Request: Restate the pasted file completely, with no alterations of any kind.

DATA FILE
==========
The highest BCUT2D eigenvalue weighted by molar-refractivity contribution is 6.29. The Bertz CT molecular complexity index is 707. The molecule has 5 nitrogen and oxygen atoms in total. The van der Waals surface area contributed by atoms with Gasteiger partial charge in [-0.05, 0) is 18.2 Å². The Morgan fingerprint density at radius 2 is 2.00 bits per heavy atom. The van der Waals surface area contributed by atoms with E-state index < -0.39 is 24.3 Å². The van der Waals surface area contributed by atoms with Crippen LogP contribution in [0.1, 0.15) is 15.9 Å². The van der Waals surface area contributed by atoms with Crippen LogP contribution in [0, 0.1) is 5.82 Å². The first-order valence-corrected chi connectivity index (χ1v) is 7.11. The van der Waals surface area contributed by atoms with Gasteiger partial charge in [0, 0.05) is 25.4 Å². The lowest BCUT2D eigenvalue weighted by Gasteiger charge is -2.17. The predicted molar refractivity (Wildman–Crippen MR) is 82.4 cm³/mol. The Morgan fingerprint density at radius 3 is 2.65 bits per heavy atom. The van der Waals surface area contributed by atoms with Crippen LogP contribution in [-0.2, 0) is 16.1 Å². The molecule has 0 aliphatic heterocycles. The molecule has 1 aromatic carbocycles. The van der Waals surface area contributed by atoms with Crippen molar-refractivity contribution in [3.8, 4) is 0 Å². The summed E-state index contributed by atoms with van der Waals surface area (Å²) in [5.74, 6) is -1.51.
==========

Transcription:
The highest BCUT2D eigenvalue weighted by molar-refractivity contribution is 6.29. The Bertz CT molecular complexity index is 707. The molecule has 5 nitrogen and oxygen atoms in total. The van der Waals surface area contributed by atoms with Gasteiger partial charge in [-0.05, 0) is 18.2 Å². The Morgan fingerprint density at radius 2 is 2.00 bits per heavy atom. The van der Waals surface area contributed by atoms with E-state index < -0.39 is 24.3 Å². The van der Waals surface area contributed by atoms with Crippen LogP contribution in [0.1, 0.15) is 15.9 Å². The van der Waals surface area contributed by atoms with Crippen LogP contribution in [0, 0.1) is 5.82 Å². The first-order valence-corrected chi connectivity index (χ1v) is 7.11. The van der Waals surface area contributed by atoms with Gasteiger partial charge in [0, 0.05) is 25.4 Å². The lowest BCUT2D eigenvalue weighted by Gasteiger charge is -2.17. The predicted molar refractivity (Wildman–Crippen MR) is 82.4 cm³/mol. The Morgan fingerprint density at radius 3 is 2.65 bits per heavy atom. The van der Waals surface area contributed by atoms with Crippen LogP contribution in [-0.2, 0) is 16.1 Å². The molecule has 0 aliphatic heterocycles. The molecule has 1 aromatic carbocycles. The van der Waals surface area contributed by atoms with Crippen molar-refractivity contribution in [3.8, 4) is 0 Å². The summed E-state index contributed by atoms with van der Waals surface area (Å²) in [5.74, 6) is -1.51.